Thursday, 1 June 2017

Vinyl Experience: Opening My Ears With Sun Ra and Piero Umiliani

Bought any vinyl lately? I hadn't, but with a gift token in my pocket I entered Sister Ray in Soho with the intention of doing so, knowing that I wouldn't get much for my money (£39.99) but what the hell, this was about indulgence. 

Unfortunately (for my pocket) the only albums that really interest me in the shop's basement are the soundtracks (and separate Italian composer sections) along with what Sun Ra they have, which is largely limited edition imports. I told you it would be pricey. I told myself that too in preparation. I told myself "It's OK, you have a token!" 

I flicked through the Piero Umiliani albums a couple of times before choosing Suspense, unsure of whether or not I had it on MP3. Then to Sun Ra, settling for Blue York but, again, not knowing if I actually had it in file form. Ultimately, I didn't care, the point being my commitment to vinyl this morning.

Here's the thing, the thing you may be aware of yourself; vinyl concentrates the ears. A lot has been written about the glories of vinyl, from it's physical nature to sleeve art and sound, along with it's nostalgic value for those of us old enough to remember when it was the main medium for music. What I noticed when playing Blue York, though, was how much attention I paid. This was before I found it on my hard drive as part two of the double CD release from 2013. So did I care about that? No! I was high from hearing Side One coming though my Wharfedale speakers. Yes, I could have transferred the file to a blank disc and possibly got the same sound but there was the album, a thing in itself, if not an original 'original', an actual album.

Forgive me for sounding like one of those vinyl junkies; not that I object to them, but as I joked with a friend on FB this morning as she mourned the passing of the original vinyl era, in its place we now have file sharing and my musical world expanded considerably since it's advent. As did yours, I bet.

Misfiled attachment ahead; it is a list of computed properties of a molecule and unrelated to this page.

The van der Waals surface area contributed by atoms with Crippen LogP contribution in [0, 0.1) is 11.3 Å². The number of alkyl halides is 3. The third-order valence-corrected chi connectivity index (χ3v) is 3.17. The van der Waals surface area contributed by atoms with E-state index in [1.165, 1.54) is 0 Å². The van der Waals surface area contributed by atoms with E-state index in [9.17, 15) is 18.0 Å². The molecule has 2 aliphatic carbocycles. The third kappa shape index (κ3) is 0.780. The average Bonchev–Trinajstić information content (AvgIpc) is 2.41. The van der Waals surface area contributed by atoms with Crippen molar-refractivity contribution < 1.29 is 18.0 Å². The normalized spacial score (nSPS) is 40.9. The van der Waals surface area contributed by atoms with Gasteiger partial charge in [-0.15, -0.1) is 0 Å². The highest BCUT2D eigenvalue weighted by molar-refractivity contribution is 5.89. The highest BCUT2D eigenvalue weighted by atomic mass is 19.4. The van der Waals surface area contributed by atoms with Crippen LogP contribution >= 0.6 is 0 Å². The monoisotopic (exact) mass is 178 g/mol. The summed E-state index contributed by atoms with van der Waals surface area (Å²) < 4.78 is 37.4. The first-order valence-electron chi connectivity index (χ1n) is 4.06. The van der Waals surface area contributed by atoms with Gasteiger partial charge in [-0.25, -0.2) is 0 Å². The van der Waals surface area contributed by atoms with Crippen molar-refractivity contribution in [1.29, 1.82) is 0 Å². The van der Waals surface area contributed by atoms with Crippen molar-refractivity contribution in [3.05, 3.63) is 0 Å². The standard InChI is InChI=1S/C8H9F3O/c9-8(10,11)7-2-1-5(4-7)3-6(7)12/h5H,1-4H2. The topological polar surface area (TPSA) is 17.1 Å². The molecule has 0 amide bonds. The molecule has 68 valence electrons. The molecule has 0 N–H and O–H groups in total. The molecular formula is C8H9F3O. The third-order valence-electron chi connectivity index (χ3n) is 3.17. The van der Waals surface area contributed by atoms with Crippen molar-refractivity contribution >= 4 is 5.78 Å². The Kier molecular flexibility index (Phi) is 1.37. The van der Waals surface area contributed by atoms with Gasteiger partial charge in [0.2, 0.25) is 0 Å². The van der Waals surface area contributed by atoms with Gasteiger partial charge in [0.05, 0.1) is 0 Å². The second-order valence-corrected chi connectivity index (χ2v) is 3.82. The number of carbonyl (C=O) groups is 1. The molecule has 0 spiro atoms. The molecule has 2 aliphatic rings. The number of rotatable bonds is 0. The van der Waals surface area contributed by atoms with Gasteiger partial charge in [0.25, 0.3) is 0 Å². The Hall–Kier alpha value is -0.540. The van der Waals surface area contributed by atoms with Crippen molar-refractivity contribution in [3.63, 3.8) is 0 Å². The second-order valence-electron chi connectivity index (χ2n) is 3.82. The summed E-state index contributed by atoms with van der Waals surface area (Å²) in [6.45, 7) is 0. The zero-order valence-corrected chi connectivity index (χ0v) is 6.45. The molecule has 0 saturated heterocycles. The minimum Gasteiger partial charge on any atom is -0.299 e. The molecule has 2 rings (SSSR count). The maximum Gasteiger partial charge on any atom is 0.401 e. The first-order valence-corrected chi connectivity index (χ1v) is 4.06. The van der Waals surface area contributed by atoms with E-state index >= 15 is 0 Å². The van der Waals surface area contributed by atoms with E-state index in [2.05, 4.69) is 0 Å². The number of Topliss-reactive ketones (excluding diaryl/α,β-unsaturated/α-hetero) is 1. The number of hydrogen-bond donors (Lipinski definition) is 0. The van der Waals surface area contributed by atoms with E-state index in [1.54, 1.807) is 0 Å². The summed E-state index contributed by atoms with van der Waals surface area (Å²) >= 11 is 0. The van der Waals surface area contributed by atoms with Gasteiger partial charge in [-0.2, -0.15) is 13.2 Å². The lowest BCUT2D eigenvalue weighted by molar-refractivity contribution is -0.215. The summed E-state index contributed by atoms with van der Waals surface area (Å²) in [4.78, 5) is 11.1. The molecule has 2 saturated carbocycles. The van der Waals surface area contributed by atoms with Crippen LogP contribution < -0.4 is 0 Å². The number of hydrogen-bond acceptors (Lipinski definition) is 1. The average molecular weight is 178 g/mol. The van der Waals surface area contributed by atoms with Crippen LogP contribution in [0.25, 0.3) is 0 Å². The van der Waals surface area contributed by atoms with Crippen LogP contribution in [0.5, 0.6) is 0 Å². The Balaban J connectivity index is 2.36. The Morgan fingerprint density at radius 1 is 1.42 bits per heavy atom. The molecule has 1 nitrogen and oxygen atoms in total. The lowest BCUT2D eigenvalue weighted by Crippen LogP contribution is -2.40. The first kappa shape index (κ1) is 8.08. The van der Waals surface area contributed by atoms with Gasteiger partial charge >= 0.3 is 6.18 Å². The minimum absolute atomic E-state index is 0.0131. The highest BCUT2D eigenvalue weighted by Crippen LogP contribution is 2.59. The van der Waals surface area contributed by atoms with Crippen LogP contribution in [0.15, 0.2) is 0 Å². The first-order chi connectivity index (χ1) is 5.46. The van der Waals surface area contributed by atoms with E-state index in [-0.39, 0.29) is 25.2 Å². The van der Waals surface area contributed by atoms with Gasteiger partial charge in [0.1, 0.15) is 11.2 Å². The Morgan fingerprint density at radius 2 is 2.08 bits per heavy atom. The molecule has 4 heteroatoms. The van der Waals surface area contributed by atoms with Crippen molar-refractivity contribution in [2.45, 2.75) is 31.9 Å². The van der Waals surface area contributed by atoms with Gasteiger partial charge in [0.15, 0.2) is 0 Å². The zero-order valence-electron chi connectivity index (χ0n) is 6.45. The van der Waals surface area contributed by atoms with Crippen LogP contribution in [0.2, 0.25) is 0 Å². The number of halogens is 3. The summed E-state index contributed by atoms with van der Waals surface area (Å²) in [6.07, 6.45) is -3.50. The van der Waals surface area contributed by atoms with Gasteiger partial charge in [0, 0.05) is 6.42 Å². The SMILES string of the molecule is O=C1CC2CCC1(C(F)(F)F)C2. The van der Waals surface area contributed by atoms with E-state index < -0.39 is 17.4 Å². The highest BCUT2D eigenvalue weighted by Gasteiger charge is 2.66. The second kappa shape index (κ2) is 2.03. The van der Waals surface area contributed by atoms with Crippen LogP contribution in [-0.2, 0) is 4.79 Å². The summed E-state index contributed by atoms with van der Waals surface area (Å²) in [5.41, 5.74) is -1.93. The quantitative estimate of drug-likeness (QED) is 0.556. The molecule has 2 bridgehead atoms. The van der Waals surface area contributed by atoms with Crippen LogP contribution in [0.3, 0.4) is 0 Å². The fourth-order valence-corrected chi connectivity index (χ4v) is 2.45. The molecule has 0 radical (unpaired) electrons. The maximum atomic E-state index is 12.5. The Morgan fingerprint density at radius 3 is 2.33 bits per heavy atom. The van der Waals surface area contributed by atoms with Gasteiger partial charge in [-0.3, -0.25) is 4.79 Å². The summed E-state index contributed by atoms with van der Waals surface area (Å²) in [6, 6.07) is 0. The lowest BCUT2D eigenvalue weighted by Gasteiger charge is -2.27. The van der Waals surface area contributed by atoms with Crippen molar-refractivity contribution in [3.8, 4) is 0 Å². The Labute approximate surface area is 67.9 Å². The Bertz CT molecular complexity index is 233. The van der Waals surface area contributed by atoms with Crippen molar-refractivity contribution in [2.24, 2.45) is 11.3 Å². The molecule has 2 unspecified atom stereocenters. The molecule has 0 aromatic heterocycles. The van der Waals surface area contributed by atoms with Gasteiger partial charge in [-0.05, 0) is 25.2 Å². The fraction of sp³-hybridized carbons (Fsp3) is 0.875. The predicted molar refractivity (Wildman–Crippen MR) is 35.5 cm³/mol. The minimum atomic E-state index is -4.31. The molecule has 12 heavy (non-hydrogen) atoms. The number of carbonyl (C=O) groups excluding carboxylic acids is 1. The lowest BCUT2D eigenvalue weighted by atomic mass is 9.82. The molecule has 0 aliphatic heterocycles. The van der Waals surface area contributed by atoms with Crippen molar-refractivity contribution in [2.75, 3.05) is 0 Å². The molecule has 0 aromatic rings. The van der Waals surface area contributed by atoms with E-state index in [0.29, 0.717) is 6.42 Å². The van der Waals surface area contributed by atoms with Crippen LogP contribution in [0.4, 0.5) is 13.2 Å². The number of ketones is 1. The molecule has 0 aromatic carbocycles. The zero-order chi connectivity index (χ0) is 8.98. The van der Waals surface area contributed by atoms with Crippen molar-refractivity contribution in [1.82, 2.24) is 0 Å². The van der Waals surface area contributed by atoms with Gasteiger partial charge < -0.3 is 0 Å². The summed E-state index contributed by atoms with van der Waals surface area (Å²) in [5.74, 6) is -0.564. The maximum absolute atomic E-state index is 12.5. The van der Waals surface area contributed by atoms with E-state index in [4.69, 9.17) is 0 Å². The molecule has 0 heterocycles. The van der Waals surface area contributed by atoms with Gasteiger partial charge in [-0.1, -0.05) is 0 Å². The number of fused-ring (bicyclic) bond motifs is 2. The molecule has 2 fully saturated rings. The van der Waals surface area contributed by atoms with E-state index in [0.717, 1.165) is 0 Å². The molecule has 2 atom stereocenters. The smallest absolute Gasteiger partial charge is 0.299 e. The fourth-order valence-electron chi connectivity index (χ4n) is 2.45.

There's the problem, though, the surfeit of sound today. I couldn't even remember having the Sun Ra recordings. I don't think I'm alone in not knowing what the hell I have on the hard drive, not totally. How can we focus properly when confronted with so many sounds? I'm sure some of you do, but I find it hard, using shuffle mode more often than not. Given the opportunity, as with surfing the Net, we find it hard to stay still, to resist clicking onward, ever onward until mentally exhausted. So too with music; I'm always cutting tracks short, let alone listening to whole albums. Perhaps it's more about me than a general trend?

I am not restless by nature. The internet makes me so. Yes, the old attention span disorder syndrome. Vinyl focuses the ears, makes me pay more attention and have greater regard for both the object and the sounds it transmits. So it was today with Sun Ra's Blue York, to the point where it was like hearing it for the first time. Perhaps I was hearing things for the first time. That echoing percussion certainly stood out. It's a fantastic session, recorded at the Choreographer's Workshop, NYC, 1963 and I highly recommend it.

Suspense is a 1972 Umiliani album recorded under the pseudonym of Zalla. I happened to include more photos of it just because...well, for no special reason. The fact that I did may suggest that I'm going to talk about it, but I'm not. I can't, not having played it yet. This album includes a bonus in CD form and I don't have a file of it so I'm maintaining the suspense I feel in delaying the experience. Don't you love library record track descriptions? Especially in Italian...

If you search, you'll probably find someone sharing it online but today, for me, it's all about the record(s) and how both of them open my ears.

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